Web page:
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Tradition is no excuse

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They haven’t made plans for Christmas. In Liz’s mind at least, making plans would have been too deliberate. Too much like something a couple would do. And they aren’t. At least not really. It’s... complicated. Unofficial.

Almost a year and a half of unofficial, a traitorous voice whispers in the back of her mind.

Anyway, whatever they are, they aren’t the sort to sit down and make some kind of deliberate plan about seeing each other over the holiday and eat Christmas dinner like some God awful conventional couple in a relationship with nothing better to do.

Thanksgiving, she reminds herself, was not like that. He’d cooked, granted, under her instructions, but that was because he was always complaining about American holidays and her cooking. He’d called it saving her from food poisoning, while she’d sat at the counter and critiqued his use of the kitchen. It had been cross cultural bonding. A fruitless attempt to persuade him of the superior nature of the American tradition. An argument left unsettled in favour of shutting him up by any means necessary, something they both probably considered victory.

That was Thanksgiving. This is Christmas. Completely different rules apply.

What it means in the end is that Liz is standing on the doorstep of Finn’s place on the day before Christmas Eve, with a bag that might or might not contain a few changes of clothes (to supplement what seems to have already taken up residence in his wardrobe) and a present she’s spent way too much time choosing, wrapped up with the most offensive card she could find to offset any possible meaning he might read into the gift.

Unfortunately when she arrives he doesn’t look entirely pleased to see her, which is kind of a downer if she lets herself acknowledge it. Too many times she’s been unwanted and oblivious to it. She’s always looking now, for that cue to leave, and it hurts to see it on his face. She’s planning a strategic exit. A lie perhaps, about dropping off the card before she goes elsewhere. Then he suddenly blurts out, “I’m going to my mother’s.”

“You’re what?”

“Going to my mother. For Christmas.”

“But... I thought, I mean, I didn’t know you had plans.”

“You didn’t ask. I assumed...” Finn has that suddenly vulnerable look, the one that gives her a feeling in the pit of her stomach that she tells herself is loathing. “Given the lack of input from you, I made other plans.”

Well fuck. There they go again. Two great minds not thinking at all alike. She likes to tell herself that, however much they disagree, they're on the same wavelength most of the time. It bothers her to realise that they aren't.

"I'm leaving in the morning," he says, "so if you can stand my company this evening..."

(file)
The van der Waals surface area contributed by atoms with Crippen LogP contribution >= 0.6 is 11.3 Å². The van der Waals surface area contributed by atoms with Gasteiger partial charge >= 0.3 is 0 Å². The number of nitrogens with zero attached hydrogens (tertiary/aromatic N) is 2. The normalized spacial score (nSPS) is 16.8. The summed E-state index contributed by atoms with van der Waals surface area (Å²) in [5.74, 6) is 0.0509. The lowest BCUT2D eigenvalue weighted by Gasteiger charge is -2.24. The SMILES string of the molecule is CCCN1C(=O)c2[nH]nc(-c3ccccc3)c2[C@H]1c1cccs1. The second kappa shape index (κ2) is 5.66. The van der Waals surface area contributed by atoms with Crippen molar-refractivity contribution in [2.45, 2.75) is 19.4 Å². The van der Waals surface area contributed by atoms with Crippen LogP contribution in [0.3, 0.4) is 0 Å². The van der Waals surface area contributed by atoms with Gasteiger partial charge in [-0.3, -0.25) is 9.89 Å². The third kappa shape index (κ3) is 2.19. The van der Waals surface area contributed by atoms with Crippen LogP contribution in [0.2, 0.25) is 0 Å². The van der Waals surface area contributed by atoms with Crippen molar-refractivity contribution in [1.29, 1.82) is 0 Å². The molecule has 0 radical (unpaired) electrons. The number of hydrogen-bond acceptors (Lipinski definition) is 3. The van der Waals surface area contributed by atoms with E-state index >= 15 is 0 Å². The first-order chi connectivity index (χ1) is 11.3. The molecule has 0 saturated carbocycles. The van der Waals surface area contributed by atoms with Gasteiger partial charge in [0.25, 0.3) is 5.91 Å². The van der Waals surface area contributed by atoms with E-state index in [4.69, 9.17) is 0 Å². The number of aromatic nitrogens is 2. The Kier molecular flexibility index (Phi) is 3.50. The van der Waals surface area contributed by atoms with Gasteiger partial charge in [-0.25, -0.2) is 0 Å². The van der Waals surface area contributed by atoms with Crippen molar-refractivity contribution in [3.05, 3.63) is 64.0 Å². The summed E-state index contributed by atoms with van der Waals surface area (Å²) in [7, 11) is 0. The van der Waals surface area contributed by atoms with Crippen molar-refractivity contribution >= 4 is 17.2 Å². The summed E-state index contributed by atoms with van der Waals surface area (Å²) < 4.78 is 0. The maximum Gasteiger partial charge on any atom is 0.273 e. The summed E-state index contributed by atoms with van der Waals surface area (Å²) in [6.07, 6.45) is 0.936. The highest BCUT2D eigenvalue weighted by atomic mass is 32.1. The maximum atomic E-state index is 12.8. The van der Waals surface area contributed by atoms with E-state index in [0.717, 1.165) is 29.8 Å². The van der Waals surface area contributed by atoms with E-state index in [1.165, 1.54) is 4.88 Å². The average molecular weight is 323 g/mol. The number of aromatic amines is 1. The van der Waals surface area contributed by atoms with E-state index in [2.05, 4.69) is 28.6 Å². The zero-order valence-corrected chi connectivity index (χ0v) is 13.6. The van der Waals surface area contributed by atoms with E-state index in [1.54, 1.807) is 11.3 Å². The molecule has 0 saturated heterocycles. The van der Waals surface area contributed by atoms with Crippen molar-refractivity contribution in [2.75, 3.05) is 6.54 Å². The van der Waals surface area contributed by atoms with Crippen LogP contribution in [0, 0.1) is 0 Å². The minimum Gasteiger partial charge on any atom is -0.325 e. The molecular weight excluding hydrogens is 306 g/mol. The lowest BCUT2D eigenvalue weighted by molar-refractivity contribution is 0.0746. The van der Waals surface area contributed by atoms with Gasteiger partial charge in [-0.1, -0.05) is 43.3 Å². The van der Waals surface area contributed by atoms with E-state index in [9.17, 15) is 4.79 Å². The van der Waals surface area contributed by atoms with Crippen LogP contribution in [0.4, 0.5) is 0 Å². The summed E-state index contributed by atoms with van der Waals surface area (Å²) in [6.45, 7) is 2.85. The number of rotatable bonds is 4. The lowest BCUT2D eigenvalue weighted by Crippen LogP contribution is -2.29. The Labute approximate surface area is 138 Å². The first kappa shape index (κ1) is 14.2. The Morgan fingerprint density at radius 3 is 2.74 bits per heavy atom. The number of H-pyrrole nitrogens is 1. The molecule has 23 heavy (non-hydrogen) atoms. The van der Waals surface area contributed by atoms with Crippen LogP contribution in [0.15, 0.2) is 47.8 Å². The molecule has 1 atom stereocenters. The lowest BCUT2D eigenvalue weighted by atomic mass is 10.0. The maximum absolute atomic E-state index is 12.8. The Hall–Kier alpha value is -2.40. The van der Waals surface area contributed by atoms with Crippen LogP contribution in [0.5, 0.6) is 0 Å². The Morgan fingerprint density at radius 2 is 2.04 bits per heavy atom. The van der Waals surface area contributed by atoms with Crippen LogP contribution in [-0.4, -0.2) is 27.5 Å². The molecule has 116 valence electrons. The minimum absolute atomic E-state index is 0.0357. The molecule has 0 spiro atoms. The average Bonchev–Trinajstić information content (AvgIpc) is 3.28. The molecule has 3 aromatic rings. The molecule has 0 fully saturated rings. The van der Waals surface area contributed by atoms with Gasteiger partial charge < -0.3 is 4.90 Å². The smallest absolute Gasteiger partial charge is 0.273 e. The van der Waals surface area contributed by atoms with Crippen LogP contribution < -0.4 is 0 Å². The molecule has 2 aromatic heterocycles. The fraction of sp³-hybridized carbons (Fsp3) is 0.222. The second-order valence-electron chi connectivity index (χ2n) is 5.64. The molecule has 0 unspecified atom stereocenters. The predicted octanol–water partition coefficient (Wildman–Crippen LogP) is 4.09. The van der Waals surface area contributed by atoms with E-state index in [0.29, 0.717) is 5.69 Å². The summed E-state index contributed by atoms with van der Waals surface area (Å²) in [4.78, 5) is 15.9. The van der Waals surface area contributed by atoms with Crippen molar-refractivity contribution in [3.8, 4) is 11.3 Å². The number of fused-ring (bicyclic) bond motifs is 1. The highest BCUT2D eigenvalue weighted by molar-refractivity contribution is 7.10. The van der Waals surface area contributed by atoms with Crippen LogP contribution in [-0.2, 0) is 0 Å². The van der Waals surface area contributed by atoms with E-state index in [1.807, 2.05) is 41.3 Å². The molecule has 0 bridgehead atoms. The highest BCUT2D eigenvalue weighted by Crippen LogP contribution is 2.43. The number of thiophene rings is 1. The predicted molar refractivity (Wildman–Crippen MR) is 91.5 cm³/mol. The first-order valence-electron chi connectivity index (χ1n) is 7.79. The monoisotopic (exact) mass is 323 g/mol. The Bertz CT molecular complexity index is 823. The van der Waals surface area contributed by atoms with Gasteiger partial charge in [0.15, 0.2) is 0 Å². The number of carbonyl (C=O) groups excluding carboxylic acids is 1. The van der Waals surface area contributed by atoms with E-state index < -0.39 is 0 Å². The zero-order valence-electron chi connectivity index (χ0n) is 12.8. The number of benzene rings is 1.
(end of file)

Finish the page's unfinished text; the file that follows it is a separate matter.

"I reckon I can cope Finn, since it's Christmas. Tradition and all that."

He makes a face like he's bitten a lemon. Liz smirks.

She'd brought wine, because that's the rule if she's going to expect him to cook for her, and Finn starts rummaging in cupboards with fewer complaints than usual. It’s not a bad evening really, although the twinge of disappointment stays. Even after they’ve gone to bed and he’s lying there sleeping, she watches him in the dim glow of the street light outside and wonders if she dares to put a name on the feelings she has about not seeing him for a few days.

She stays awake long enough that she oversleeps in the morning, blissfully oblivious to the noise of his usual morning routine (the bang of cupboards in the kitchen, the shower, the wardrobe with the creaking door). In the end she wakes up to the smell of coffee and him shaking her shoulder.

“Dear God what are you wearing?” is the first thing out of her mouth. It’s completely involuntary, and really it’s entirely his fault. The jumper is green, white and blue and ugly as sin. Festive crimes against fashion. Someone call the police.

Finn grimaces. “It’s traditional,” he says, as if that’s any kind of defence.

“It’s hideous.”

“That, too, is traditional, Liz. Did you not get the memo?”

She sips coffee as a defence mechanism and squints at the jumper. Even with her eyes half closed it’s still awful but she does have to admit that as far as hideous jumpers go, he wears it quite well. Arrogant enough to pull it off. Inglis had notably not been able to do the same.

“At least I don’t have to be seen with you wearing it.”

Finn looks shifty. “Well...” he begins, and stops.


“I wondered if you wanted to come with me.”

“To your mother!” Liz is aware it comes out as a yelp. Coffee sloshes onto the duvet.

“I did ask her first.”

“Yes, but...” Liz has met his mother before. Not in a ‘meet the parents’ way. She’d just happened to be in London a couple of times and there’d been dinner. Not, she’d thought, the sort of meeting that led to spending Christmas. He’s managed to render her speechless. It’s not something she enjoys.

“I’ll let you think about it,” he says, with an uncharacteristic amount of tact, and retreats from the bedroom. From the kitchen she can hear him humming something. Hark the Herald, she realises. She smirks, because she’s coming to the conclusion that despite all his outward disdain, Finn rather likes Christmas. She can add that to the precious hoard of things that she knows about him that nobody else does.

Liz sips her coffee, wriggling her toes against the still-warm sheets. Going to Finn’s mother would be madness of course. No sane person would go. No sane person would have invited her. Yet set against Christmas alone in her flat... what’s the worst that could happen?

She’ll tell him in a minute. When she’s finished her coffee. And come up with a plan to get him out of that jumper.